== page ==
FIRST LOOK: iPad Mini
iPad trade-ins are up 500% in just one week after Apple's announcement of the iPad mini (pictured) and fourth-generation iPad. October set a record for SellCell's tablet trade-ins. Used iPad 3 tablets, announced in March, are selling for about half their original retail value. The 64GB iPad 3 has a trade-in price range of $300-$371, compared to its retail price tag of $699.
iPad models are the leading trade-in, accounting for three-quarters (76%) of the site's tablet transactions. The BlackBerry PlayBook, from Research in Motion, is second with 10%, and the Google Nexus Tab is third with 7%.
But the amount consumers get paid for the tablets is already falling, because the new announcements led to a "significant depreciation in value," according to a statement by SellCell. In the past two weeks, for example, iPad prices offered on the website have fallen by 25%-30%. One example cited by SellCell: an iPad 2 with 64GB of storage and Wi-Fi/3G connectivity had a high trade-in price of $371 before the iPad mini unveiling; it's trade-in price now ranges from $105 to $240.
Current prices for the fourth-generation full-size iPad, with Retina display, are $499, $599 and $699 for the Wi-Fi models with, respectively, 16GB, 32GB and 64GB of storage.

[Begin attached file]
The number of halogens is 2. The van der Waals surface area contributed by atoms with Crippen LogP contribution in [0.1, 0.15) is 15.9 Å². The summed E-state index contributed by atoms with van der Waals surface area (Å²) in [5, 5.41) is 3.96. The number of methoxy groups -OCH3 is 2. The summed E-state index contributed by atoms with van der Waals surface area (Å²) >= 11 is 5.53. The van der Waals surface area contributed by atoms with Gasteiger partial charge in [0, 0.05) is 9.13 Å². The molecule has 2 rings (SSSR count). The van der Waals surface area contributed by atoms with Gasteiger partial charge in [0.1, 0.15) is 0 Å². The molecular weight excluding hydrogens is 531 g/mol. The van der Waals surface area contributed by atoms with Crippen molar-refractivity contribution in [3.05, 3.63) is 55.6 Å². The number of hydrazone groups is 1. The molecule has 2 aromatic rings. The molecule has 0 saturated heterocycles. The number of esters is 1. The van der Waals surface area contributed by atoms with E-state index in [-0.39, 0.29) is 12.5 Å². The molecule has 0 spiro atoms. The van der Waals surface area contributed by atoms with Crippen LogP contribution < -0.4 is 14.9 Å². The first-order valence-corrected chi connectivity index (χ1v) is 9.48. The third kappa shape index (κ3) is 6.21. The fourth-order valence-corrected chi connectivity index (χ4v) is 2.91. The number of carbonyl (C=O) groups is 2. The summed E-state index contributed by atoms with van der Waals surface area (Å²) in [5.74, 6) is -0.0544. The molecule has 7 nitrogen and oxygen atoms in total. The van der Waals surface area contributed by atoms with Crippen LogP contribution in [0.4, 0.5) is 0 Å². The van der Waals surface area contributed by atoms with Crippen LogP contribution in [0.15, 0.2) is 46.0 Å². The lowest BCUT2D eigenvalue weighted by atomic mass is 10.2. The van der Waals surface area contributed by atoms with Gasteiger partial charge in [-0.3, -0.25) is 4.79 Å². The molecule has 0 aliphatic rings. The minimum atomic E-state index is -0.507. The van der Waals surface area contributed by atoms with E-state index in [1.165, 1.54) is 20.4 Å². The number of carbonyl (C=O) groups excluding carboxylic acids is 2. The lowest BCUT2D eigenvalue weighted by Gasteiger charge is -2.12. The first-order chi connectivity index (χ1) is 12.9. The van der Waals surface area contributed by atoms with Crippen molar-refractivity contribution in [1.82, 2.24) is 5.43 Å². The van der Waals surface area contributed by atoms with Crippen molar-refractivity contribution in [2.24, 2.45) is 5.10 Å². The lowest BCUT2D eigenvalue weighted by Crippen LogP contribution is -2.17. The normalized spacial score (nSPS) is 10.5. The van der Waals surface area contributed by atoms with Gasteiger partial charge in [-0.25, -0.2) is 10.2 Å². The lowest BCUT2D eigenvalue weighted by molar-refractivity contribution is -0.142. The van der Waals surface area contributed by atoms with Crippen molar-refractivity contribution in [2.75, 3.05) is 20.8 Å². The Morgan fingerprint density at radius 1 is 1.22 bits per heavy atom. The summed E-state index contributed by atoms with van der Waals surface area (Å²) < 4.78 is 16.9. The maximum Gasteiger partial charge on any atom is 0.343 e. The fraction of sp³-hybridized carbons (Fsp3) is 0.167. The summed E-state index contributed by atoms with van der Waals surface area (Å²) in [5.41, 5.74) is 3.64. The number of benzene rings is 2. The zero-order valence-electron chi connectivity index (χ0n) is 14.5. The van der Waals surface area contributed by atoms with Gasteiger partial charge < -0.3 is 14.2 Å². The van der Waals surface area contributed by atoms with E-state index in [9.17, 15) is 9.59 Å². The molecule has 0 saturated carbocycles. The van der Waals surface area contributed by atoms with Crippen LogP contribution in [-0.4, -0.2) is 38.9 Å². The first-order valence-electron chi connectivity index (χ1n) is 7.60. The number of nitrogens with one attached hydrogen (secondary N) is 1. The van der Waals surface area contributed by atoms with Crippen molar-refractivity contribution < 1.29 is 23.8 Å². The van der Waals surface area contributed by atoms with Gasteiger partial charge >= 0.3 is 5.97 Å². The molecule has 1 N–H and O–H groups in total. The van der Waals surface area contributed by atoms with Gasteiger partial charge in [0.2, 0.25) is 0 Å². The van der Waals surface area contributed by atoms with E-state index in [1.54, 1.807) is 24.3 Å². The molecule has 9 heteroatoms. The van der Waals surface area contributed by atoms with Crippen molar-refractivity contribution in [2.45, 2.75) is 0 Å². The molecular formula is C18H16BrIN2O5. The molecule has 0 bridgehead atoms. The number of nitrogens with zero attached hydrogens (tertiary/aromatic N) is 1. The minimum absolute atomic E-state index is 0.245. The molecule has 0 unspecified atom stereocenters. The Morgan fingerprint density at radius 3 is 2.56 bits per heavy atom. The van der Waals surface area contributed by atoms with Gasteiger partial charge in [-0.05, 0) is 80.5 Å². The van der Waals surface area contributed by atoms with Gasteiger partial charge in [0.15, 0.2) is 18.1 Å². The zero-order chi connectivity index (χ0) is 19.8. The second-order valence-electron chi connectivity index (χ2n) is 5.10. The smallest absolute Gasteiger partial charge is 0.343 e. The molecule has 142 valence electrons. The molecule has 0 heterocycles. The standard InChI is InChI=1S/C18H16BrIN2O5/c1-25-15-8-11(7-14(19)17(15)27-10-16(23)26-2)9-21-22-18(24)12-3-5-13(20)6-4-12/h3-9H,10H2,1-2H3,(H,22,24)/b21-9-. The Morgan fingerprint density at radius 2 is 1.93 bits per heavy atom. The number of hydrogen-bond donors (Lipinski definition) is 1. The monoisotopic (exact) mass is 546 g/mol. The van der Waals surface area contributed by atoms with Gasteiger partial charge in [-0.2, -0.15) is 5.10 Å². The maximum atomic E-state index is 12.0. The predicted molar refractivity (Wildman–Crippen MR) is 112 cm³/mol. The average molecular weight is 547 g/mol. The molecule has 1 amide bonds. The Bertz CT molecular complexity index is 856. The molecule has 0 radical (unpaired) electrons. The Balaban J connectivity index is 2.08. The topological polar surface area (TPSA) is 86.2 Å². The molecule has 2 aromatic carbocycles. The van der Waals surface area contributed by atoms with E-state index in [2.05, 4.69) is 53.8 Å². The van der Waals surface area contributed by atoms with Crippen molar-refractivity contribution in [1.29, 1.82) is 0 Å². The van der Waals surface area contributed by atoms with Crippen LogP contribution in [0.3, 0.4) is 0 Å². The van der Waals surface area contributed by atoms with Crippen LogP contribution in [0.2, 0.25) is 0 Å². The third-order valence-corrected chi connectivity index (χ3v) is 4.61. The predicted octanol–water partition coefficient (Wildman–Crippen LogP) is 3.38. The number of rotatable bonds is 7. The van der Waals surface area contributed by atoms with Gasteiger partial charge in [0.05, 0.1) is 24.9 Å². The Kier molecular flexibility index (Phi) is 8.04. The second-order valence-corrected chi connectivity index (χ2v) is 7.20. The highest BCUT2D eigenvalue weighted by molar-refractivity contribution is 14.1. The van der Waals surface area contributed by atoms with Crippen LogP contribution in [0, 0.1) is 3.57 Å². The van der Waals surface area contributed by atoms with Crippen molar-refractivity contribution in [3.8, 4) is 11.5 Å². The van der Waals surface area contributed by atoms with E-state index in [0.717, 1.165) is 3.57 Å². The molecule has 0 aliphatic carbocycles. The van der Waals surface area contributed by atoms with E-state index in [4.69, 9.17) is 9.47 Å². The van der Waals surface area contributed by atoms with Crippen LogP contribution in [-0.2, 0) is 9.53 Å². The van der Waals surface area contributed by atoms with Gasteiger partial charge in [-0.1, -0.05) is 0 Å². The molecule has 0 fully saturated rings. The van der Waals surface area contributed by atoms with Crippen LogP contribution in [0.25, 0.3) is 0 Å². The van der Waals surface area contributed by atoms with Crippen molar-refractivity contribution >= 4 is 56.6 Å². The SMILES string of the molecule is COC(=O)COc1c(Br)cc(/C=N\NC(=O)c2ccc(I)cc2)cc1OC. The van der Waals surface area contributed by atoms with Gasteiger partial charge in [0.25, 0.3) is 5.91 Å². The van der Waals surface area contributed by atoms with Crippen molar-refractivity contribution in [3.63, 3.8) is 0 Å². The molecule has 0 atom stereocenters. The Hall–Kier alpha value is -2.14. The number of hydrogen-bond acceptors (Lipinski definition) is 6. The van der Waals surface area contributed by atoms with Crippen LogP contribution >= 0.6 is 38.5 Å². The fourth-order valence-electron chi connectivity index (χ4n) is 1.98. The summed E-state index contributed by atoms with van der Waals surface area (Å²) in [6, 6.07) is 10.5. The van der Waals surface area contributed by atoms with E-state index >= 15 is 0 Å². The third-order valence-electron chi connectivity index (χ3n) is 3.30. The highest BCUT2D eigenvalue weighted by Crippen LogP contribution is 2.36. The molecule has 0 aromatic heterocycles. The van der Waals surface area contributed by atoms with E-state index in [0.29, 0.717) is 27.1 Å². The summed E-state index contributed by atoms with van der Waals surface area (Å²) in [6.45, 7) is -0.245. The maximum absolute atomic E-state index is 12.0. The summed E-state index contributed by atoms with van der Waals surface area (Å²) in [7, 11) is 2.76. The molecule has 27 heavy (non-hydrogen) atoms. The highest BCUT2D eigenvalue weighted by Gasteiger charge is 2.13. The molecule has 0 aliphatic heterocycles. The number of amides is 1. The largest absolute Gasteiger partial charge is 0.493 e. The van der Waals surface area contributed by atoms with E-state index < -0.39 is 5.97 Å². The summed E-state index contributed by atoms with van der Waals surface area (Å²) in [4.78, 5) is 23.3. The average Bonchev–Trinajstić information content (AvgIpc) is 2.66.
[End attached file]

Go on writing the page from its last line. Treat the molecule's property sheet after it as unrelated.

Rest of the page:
Used iPads are worth much more than other tablets on the site's "most-recycled" list. Only one model, the original iPad with Wi-Fi and 64GB, is under $100, with a low price offering of $72, topping out at $150. The proprietary BlackBerry PlayBook with 64GB has a trade-in price range of $70-$80; and the Samsung Galaxy Tab 10.1 of $50-$115. The only exception on that list is the Asus PadFone, with a low price of $93 and a top price of $414.
iPad 2 models occupy three of the top four slots in SellCell's "most-recycled" list. The original iPad, with 32GB, is No. 2.
The Wi-Fi only models for the iPad 3, announced earlier this year, are numbers 7, 8, 9 on the list. The only non-Apple tablets in the top 10 are: BlackBerry Playbook at No. 5, Samsung Galaxy Tab 10.1 at No. 6 and the Asus PadFone at No. 10.
John Cox covers wireless networking and mobile computing for Network World. Twitter: http://twitter.com/johnwcoxnwwEmail: firstname.lastname@example.org
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